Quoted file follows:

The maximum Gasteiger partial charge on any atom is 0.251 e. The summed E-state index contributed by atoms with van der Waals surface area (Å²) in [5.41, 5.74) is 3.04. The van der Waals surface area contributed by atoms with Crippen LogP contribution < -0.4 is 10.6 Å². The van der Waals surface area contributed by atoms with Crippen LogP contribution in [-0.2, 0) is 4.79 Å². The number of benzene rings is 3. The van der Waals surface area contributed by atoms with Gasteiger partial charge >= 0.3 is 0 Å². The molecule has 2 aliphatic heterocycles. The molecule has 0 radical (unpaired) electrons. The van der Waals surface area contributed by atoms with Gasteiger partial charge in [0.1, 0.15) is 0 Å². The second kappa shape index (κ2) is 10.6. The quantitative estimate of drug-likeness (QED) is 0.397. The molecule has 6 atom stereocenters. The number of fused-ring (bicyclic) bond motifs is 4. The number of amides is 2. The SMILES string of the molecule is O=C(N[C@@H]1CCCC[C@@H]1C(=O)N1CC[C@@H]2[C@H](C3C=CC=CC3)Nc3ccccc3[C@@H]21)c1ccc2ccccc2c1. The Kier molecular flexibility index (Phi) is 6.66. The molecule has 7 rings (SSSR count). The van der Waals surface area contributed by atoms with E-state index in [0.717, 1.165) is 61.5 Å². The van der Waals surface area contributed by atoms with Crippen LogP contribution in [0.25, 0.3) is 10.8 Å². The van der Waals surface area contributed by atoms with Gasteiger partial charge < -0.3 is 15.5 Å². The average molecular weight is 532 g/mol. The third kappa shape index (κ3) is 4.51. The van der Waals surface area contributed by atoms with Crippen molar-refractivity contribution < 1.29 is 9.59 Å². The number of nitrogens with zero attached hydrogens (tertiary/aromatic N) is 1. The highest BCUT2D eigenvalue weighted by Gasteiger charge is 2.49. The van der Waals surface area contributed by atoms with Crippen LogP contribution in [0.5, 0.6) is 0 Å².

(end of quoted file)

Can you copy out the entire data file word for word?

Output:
The maximum Gasteiger partial charge on any atom is 0.251 e. The summed E-state index contributed by atoms with van der Waals surface area (Å²) in [5.41, 5.74) is 3.04. The van der Waals surface area contributed by atoms with Crippen LogP contribution < -0.4 is 10.6 Å². The van der Waals surface area contributed by atoms with Crippen LogP contribution in [-0.2, 0) is 4.79 Å². The number of benzene rings is 3. The van der Waals surface area contributed by atoms with Gasteiger partial charge >= 0.3 is 0 Å². The molecule has 2 aliphatic heterocycles. The molecule has 0 radical (unpaired) electrons. The van der Waals surface area contributed by atoms with Gasteiger partial charge in [0.1, 0.15) is 0 Å². The second kappa shape index (κ2) is 10.6. The quantitative estimate of drug-likeness (QED) is 0.397. The molecule has 6 atom stereocenters. The number of fused-ring (bicyclic) bond motifs is 4. The number of amides is 2. The SMILES string of the molecule is O=C(N[C@@H]1CCCC[C@@H]1C(=O)N1CC[C@@H]2[C@H](C3C=CC=CC3)Nc3ccccc3[C@@H]21)c1ccc2ccccc2c1. The Kier molecular flexibility index (Phi) is 6.66. The molecule has 7 rings (SSSR count). The van der Waals surface area contributed by atoms with E-state index in [0.717, 1.165) is 61.5 Å². The van der Waals surface area contributed by atoms with Crippen LogP contribution in [0.25, 0.3) is 10.8 Å². The van der Waals surface area contributed by atoms with Gasteiger partial charge < -0.3 is 15.5 Å². The average molecular weight is 532 g/mol. The third kappa shape index (κ3) is 4.51. The van der Waals surface area contributed by atoms with Crippen molar-refractivity contribution < 1.29 is 9.59 Å². The number of nitrogens with zero attached hydrogens (tertiary/aromatic N) is 1. The highest BCUT2D eigenvalue weighted by Gasteiger charge is 2.49. The van der Waals surface area contributed by atoms with Crippen LogP contribution in [0.5, 0.6) is 0 Å².